Sunday, May 31, 2009

I’m the kind of writer who feels like she’s getting away with something

Juliet Blackwell...

I’m the kind of writer who feels like she’s getting away with something.

Seriously. Most people I know are condemned to spending a goodly portion of every day doing things they would prefer not to. And I’m not even talking about the folks who unclog city sewers or pour asphalt on hot summer days or peel endless sacks of potatoes.

As a friend of mine used to say: “Work is work; if it were fun they would have called it fun.”

But I thoroughly enjoy my work. There’s something…downright un-American about that, isn’t there?

Even when I’m not taking actual pleasure in my work-–because yes, it can be bone-crunchingly, soul-numbingly hard-- I’m still compulsively driven to do it. I wake up before dawn and start to write; by the time others are coming on home in the evening, kicking off their shoes, and mixing a pitcher of mojitos, I still would rather keep writing than join them. Makes me a bit of a freak in my tight-knit neighborhood.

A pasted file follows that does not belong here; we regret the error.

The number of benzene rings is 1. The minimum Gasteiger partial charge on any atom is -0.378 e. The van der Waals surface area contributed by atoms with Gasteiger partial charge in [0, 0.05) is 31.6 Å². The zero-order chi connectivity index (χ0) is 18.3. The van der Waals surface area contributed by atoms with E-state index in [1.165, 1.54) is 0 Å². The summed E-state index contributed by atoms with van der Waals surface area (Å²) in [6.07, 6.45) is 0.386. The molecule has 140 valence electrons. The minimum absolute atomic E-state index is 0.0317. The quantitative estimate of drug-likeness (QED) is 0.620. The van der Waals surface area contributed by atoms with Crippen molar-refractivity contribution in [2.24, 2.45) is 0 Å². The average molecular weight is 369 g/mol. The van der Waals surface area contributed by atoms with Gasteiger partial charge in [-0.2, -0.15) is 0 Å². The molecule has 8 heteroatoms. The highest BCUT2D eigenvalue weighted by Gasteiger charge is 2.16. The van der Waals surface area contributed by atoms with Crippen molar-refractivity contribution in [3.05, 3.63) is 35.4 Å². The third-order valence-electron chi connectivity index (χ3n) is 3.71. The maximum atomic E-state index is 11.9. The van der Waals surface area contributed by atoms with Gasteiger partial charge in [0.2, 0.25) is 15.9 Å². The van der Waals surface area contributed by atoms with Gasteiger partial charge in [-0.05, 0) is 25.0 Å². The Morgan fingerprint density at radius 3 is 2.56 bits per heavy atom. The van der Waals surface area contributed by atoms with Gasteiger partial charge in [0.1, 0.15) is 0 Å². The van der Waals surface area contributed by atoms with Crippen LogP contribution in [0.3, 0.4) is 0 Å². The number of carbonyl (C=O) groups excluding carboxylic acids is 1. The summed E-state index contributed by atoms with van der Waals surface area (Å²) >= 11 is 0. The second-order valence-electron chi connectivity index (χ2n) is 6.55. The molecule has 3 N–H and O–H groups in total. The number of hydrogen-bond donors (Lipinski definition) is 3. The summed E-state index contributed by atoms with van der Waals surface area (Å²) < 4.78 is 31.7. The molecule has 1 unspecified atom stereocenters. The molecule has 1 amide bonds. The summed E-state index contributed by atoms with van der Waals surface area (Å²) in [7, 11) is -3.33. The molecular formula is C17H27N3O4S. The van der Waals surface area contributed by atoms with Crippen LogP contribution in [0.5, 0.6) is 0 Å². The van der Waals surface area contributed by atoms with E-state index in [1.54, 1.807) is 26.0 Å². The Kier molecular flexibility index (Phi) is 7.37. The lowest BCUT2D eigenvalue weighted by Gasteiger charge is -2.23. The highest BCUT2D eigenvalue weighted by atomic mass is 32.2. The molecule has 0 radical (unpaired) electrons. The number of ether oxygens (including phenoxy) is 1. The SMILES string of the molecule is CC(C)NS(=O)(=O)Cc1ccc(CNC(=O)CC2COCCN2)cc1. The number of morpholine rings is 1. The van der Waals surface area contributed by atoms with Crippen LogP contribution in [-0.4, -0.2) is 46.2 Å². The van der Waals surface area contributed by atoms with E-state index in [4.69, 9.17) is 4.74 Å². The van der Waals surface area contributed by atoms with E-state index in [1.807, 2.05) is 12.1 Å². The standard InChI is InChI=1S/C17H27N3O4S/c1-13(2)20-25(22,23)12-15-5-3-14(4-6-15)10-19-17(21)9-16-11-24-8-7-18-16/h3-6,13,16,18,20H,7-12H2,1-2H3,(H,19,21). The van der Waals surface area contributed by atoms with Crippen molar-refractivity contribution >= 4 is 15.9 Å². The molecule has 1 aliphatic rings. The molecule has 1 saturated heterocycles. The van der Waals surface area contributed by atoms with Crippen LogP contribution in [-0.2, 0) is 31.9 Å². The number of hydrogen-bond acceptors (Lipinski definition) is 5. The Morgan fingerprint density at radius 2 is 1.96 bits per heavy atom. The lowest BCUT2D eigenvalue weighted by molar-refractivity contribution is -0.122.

When I was working full-time as an artist, painting custom murals and portraits of children in the guise of Raphaelite angels, architects and bookkeepers and computer programmers would stop by my Berkeley studio, look around at the easels and paints and ask me: “How come you get to do this?”

Good question. A lot of luck, certainly. And plenty of hard work, and the fortitude to forgo a whole lot of consumer items. But mostly, the enticing idea that I might get away with doing what I want to do.

I managed to stay in school for years, studying anthropology. When the whole anthropology doctorate thing didn’t quite work out, I became a professional artist. And now, a fiction writer.

Clearly I’m not cut out for a real job.

But I’ve never regretted my choices. For me, being a writer means getting to live in my head, to look around at the world and imagine an altered reality full of characters both real and imagined; and to enjoy myself, and my work, just about every single day. It’s a lot like being an artist, or an anthropologist for that matter: The pay sucks, but the working conditions are awesome.

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